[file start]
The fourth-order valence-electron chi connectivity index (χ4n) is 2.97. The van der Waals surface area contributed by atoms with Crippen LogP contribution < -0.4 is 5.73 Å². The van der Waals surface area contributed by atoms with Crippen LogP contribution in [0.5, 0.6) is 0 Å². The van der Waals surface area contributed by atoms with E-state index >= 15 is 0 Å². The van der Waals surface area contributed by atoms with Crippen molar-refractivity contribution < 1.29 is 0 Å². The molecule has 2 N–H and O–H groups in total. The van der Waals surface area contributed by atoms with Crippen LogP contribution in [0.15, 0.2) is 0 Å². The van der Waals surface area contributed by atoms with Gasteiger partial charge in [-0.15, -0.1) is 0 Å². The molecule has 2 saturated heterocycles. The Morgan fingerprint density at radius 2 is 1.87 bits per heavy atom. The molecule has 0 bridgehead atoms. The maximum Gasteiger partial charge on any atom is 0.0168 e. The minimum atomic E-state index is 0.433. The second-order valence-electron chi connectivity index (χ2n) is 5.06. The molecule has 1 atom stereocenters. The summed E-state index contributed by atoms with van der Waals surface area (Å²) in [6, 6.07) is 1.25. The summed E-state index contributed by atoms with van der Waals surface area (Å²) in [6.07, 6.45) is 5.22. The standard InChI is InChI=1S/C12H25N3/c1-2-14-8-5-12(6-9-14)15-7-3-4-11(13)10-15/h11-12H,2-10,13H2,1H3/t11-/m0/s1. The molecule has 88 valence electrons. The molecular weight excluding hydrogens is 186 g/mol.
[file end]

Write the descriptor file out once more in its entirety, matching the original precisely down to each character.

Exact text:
The fourth-order valence-electron chi connectivity index (χ4n) is 2.97. The van der Waals surface area contributed by atoms with Crippen LogP contribution < -0.4 is 5.73 Å². The van der Waals surface area contributed by atoms with Crippen LogP contribution in [0.5, 0.6) is 0 Å². The van der Waals surface area contributed by atoms with E-state index >= 15 is 0 Å². The van der Waals surface area contributed by atoms with Crippen molar-refractivity contribution < 1.29 is 0 Å². The molecule has 2 N–H and O–H groups in total. The van der Waals surface area contributed by atoms with Crippen LogP contribution in [0.15, 0.2) is 0 Å². The van der Waals surface area contributed by atoms with Gasteiger partial charge in [-0.15, -0.1) is 0 Å². The molecule has 2 saturated heterocycles. The Morgan fingerprint density at radius 2 is 1.87 bits per heavy atom. The molecule has 0 bridgehead atoms. The maximum Gasteiger partial charge on any atom is 0.0168 e. The minimum atomic E-state index is 0.433. The second-order valence-electron chi connectivity index (χ2n) is 5.06. The molecule has 1 atom stereocenters. The summed E-state index contributed by atoms with van der Waals surface area (Å²) in [6, 6.07) is 1.25. The summed E-state index contributed by atoms with van der Waals surface area (Å²) in [6.07, 6.45) is 5.22. The standard InChI is InChI=1S/C12H25N3/c1-2-14-8-5-12(6-9-14)15-7-3-4-11(13)10-15/h11-12H,2-10,13H2,1H3/t11-/m0/s1. The molecule has 88 valence electrons. The molecular weight excluding hydrogens is 186 g/mol.